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LA Theater Review

Mutiny at Port Chicago

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Mutiny at Port Chicago
Given the gravely momentous subject matter, this production fails to communicate the import of the proceedings. Playwright Paul Leaf, who also directs, reportedly based his script on the Navy file covering the trial of 50 black seamen charged with mutiny during World War II. The episode is undeniably rife with racism, but Leaf has simplistically fashioned this promising story into one about "the good guys versus the bad guys" that lacks subtlety.

The evening is a re-creation of a little-known historical event. The setting is California's Port Chicago Naval base on the Sacramento River. Black sailors, considered unfit for combat duty by the bigoted Navy brass, are assigned to load ammunition onto ships docked in port. These sailors have virtually no training for their job and are under the command of white officers who are making bets on which divisions can do the work the fastest.

On the night of July 17, 1944, there is a cataclysmic explosion. Most of the dead and wounded are African-American sailors, and those who are uninjured perform the gruesome task of cleaning up the body parts and corpses. Ultimately, the terrified sailors refuse to continue loading the explosives. Fifty of them are court-martialed for mutiny and tried by an obviously biased tribunal. After some 80 minutes of deliberation, the court finds all the men guilty and sentences them to long prison terms. Thurgood Marshall and Eleanor Roosevelt take up the men's cause, and the prisoners are eventually released, but the Navy refuses to reverse the convictions.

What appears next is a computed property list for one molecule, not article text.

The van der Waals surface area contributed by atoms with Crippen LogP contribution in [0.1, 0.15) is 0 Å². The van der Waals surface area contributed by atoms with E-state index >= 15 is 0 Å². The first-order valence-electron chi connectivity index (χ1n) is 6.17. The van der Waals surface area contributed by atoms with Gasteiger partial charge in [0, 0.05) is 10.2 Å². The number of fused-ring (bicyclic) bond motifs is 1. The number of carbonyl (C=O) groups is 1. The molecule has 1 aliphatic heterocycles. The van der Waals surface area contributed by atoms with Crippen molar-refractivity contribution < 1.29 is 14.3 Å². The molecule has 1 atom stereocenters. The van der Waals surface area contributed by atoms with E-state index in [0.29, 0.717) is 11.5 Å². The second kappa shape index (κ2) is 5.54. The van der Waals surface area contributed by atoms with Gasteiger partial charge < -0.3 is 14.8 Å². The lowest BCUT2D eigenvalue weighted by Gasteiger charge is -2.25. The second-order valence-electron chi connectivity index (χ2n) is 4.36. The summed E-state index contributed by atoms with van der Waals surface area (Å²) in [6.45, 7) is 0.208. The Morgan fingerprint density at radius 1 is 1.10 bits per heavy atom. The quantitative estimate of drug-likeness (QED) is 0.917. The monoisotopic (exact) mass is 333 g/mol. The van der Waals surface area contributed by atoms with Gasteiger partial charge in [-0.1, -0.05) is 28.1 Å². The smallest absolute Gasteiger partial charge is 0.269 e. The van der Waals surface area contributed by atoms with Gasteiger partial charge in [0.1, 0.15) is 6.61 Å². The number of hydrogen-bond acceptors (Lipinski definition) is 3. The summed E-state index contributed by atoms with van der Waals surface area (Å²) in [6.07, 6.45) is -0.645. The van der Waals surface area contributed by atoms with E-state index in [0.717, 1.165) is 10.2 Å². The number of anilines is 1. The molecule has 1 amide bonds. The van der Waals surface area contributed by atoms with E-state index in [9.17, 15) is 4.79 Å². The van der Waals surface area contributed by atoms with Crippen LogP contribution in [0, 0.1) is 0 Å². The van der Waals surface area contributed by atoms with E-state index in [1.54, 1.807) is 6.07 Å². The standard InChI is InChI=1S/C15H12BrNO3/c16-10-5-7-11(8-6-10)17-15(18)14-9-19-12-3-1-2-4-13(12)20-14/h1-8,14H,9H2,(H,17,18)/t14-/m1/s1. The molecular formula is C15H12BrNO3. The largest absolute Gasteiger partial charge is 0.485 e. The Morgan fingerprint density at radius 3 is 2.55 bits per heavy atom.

Though the story is incendiary, the play never quite catches fire. Two performances, however, come to the fore. Maury Sterling as the defense attorney comports himself with the requisite military demeanor and is, by turns, sincere, restrained, and frustrated, with just a hint of outrage. J. Teddy Garces as Seaman Edward Little, a defendant and natural-born leader, conveys intelligence and rationality, making his character sympathetic but not a quintessential victim.

This piece of history deserves a more forceful, nuanced dramatization than it gets in its current form.

Presented by and at Ruskin Group Theatre, 3000 Airport Ave., Santa Monica. July 10Aug. 15. Fri.–Sat., 8 p.m.; Sun., 2 p.m
(310) 397-3244. www.ruskingrouptheatre.com.

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